Appeals in Wilson's case are still pending.

USA Gymnastics settles sex abuse lawsuit

INDIANAPOLIS (AP) - USA Gymnastics has reached a confidential settlement in a Georgia lawsuit that spurred a newspaper investigation into the organization's practices for reporting child abuse.

A former gymnast filed the lawsuit against USA Gymnastics in 2013, alleging that the organization that trains Olympians received at least four warnings about coach William McCabe, who videotaped her in various states of undress.

The lawsuit revealed that USA Gymnastics wouldn't forward child sex abuse allegations to authorities unless they were in writing and signed by a victim or a victim's parent.

A judge in Effingham County, Georgia, dismissed the lawsuit on April 12, according to court records. USA Gymnastics admits no wrongdoing or liability in the settlement, said W. Brian Cornwell of Cornwell & Stevens LLP, the gymnast's lawyer.

Both parties have declined to comment on the settlement.

"We want to make it clear that the settlement does not prevent the former gymnast from speaking publicly about her experiences," USA Gymnastics said in a statement Thursday.

McCabe pleaded guilty in Georgia in 2006 to federal charges of sexual exploitation of children and making false statements. He's serving a 30-year prison sentence.

The suit sparked The Indianapolis Star's investigation of USA Gymnastics, which exposed abuse by Larry Nassar, a former Michigan State University sports doctor, and spurred the resignations of the organization's president and board.

Nassar, 54, pleaded guilty to molesting patients and possessing child pornography. He was sentenced this year to prison terms that will keep him locked up for life after roughly 200 women gave statements against him in two courtrooms over 10 days.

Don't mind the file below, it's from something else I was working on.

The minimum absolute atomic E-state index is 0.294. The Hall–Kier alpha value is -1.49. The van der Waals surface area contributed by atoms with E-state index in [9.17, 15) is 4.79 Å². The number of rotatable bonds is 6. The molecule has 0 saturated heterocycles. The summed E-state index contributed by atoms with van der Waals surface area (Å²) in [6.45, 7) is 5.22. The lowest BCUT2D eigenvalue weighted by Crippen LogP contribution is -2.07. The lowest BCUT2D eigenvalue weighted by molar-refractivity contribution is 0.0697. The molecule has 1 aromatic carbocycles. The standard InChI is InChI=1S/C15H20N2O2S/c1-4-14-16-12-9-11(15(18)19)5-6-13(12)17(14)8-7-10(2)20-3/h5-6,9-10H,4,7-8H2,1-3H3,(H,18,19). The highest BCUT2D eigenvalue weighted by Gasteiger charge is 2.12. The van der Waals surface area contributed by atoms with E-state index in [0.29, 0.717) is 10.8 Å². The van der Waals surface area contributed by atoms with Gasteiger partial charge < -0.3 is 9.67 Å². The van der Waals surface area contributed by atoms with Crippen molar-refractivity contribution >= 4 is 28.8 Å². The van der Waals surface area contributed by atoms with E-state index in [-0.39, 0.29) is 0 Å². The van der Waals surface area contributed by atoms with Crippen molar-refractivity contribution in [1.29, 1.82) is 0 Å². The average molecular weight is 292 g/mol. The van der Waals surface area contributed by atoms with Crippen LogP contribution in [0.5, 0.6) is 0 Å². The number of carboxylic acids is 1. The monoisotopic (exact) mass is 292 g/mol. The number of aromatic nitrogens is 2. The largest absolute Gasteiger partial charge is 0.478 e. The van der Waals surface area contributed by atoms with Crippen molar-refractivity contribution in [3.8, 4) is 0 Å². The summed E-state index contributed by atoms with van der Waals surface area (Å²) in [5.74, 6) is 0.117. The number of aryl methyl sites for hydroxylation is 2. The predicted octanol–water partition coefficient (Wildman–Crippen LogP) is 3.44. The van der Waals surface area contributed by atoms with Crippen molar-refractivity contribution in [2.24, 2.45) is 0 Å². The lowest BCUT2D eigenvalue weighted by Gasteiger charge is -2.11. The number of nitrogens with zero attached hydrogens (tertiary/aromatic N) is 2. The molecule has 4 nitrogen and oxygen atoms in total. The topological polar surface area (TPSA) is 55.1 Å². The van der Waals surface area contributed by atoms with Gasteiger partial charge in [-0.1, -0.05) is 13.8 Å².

USA Gymnastics faces additional lawsuits from women who say Nassar sexually abused them. The suits allege the organization was negligent, fraudulent and intentionally inflicted emotional distress by failing to warn or protect athletes from Nassar's abuse. The organization has denied the allegations and wants the lawsuits dismissed.

___

Information from: The Indianapolis Star, http://www.indystar.com

Former Brown University president takes over at Prairie View

PRAIRIE VIEW, Texas (AP) - Retired Brown University President Ruth Simmons is being installed as president of Prairie View A&M University, making her the first female leader of the school in Texas.

Simmons, who also was president at Massachusetts' Smith College and served in executive positions at Princeton and Spellman College, takes over Friday at Prairie View for George Wright.

Wright returned to teaching history last year after holding the top job for 14 years.

Simmons has been serving as interim president. She retired from Brown in 2012 after 11 years as the first black president of an Ivy League school and returned to her native Houston.

Prairie View, part of the Texas A&M University System, has about 8,700 students on its campus located 45 miles (72 kilometers) northwest of Houston.

GA Lottery

ATLANTA (AP) _ These Georgia lotteries were drawn Friday:

02-03-04-06-07-10-11-14-16-17-18-19

(two, three, four, six, seven, ten, eleven, fourteen, sixteen, seventeen, eighteen, nineteen)

Estimated jackpot: $80 million

Estimated jackpot: $142 million

Mega Millions

Powerball